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In What Business Are We? Designing Cool Funky
Restaurants or Serving Tasty Food?
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Over the Past Ten Years a Noticeable Shift Has Taken Place
in the Hotel Restaurant Business
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by Dietmar Kielnhofer, April 2008

Over the past ten years a noticeable shift has taken place in the hotel restaurant business with strong emphasis on designer restaurants and celebrity chefs. The trend started in 1998 when the Hyatt in Singapore opened Mezza9 and interior design firms like Super potato, Tony Chi, Philippe Starck and P 49 were the new, internationally acclaimed companies everybody wanted to be associated with. It became the age of show kitchens – high tech stainless steel kitchens with top end finishing touches were suddenly out in the open for everybody to see all encased in glass. The kitchen turned center stage and cooks were perpetually live on stage. A restaurant designed and conceptualized by a well established design company certainly attracts a fair amount of clientele - even if the food is mediocre. Celebrity Chefs have reached Rock star status.

“Experience Dining” is a self styled fad that lasts a few years then it is over. We are living in a world of plenty so customers are looking for (short-term) excitement. A clever marketing person thrives on this trend and optimizes earnings – albeit in the short term. So the crux of the problem is who, as an industry, we are or rather who we are becoming? We are witnessing something that is actually not new to society; we experience a sort of overindulgence of everything - a paradigm shift in affluent levels of society. We are now so used of living in a world that is dominated by excess, excess in appliances, good looks, cool fashion, the media pretty much decides what is HIP and in and what is not. A few years ago Insider Restaurants were just that, places where the rich and famous jet setters would go for a variety of reasons i.e.  to meet the “right people“, be different, experiment something new, knowing a place that only insiders knew. Now we are experiencing “Designed Synthetic Insider Restaurants" where an instant mass appeal is a must for success – irrespective of food quality. In today’s vain society it does not matter what to eat but where and by whom you get seen, it’s almost like the Emperors new cloths. And it becomes our professional duty to cater to these needs and requirements of our guests.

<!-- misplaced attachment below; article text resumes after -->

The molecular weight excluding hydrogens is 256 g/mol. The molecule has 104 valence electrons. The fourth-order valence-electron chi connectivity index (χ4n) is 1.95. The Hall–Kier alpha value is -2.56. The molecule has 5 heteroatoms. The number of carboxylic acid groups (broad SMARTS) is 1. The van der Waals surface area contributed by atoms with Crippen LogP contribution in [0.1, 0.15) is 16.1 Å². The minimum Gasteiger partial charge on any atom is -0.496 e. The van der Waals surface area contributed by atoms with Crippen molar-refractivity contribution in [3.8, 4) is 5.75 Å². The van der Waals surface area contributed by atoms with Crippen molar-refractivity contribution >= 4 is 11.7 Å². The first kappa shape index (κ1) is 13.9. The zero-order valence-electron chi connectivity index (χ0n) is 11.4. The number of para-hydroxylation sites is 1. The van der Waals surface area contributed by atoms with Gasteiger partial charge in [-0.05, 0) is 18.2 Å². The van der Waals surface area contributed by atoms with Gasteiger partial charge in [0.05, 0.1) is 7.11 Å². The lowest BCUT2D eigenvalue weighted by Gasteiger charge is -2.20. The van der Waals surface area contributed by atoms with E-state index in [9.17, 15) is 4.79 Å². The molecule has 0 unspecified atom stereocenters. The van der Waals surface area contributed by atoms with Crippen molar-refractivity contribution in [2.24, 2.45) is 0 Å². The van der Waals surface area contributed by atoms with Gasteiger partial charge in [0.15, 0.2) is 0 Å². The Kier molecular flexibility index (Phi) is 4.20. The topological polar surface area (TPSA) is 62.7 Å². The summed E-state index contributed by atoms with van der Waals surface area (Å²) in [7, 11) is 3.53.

Are we compromising décor, style, functionality and food quality for sleek and sexy looking restaurant design? If this is what the Zeitgeist dictates then investors brace themselves that their dollars are wisely spent. The notion of what constitutes luxury or contemporariness is highly subjective and subject to different interpretations. Luxury, in this case, should be defined as a state of mind rather than an object or entity that appeals to the senses. The unspoken conventional wisdom in the restaurant industry states that if you don’t have a cool funky looking restaurant investors and owners are doomed to fail as recent trends indicate a tendency towards a minimalist approach with emphasis on style but too often short on substance. Whilst there is undoubtedly a causal correlation between a cool looking restaurant, good food and a profitable income statement there are as many designer restaurants that look visually very attractive with their cutting edge lighting fixtures, floor to top glass panels and sophisticated background music from BOSE surround system that serve however uninspirational food boringly presented without flair and passion.